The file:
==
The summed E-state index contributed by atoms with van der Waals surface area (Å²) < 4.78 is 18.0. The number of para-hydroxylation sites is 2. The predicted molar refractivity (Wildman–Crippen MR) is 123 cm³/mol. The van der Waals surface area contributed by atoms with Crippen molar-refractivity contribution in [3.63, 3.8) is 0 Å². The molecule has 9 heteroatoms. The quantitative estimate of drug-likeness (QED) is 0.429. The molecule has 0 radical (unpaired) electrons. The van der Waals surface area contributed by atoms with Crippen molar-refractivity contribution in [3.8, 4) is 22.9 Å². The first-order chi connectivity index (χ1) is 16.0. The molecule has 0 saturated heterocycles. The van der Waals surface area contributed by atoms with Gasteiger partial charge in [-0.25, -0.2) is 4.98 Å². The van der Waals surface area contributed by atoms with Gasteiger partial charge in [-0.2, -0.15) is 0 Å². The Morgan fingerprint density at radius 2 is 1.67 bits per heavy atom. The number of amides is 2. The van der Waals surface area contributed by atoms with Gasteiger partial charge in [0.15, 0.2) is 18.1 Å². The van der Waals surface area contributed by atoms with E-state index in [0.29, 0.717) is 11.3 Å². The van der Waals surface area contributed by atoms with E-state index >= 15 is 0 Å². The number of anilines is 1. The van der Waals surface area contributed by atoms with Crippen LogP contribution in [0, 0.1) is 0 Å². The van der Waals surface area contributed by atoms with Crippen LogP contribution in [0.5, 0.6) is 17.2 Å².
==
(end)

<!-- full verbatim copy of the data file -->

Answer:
The summed E-state index contributed by atoms with van der Waals surface area (Å²) < 4.78 is 18.0. The number of para-hydroxylation sites is 2. The predicted molar refractivity (Wildman–Crippen MR) is 123 cm³/mol. The van der Waals surface area contributed by atoms with Crippen molar-refractivity contribution in [3.63, 3.8) is 0 Å². The molecule has 9 heteroatoms. The quantitative estimate of drug-likeness (QED) is 0.429. The molecule has 0 radical (unpaired) electrons. The van der Waals surface area contributed by atoms with Crippen molar-refractivity contribution in [3.8, 4) is 22.9 Å². The first-order chi connectivity index (χ1) is 16.0. The molecule has 0 saturated heterocycles. The van der Waals surface area contributed by atoms with Gasteiger partial charge in [-0.25, -0.2) is 4.98 Å². The van der Waals surface area contributed by atoms with Gasteiger partial charge in [-0.2, -0.15) is 0 Å². The Morgan fingerprint density at radius 2 is 1.67 bits per heavy atom. The number of amides is 2. The van der Waals surface area contributed by atoms with Gasteiger partial charge in [0.15, 0.2) is 18.1 Å². The van der Waals surface area contributed by atoms with E-state index in [0.29, 0.717) is 11.3 Å². The van der Waals surface area contributed by atoms with E-state index >= 15 is 0 Å². The number of anilines is 1. The van der Waals surface area contributed by atoms with Crippen LogP contribution in [0, 0.1) is 0 Å². The van der Waals surface area contributed by atoms with Crippen LogP contribution in [0.5, 0.6) is 17.2 Å².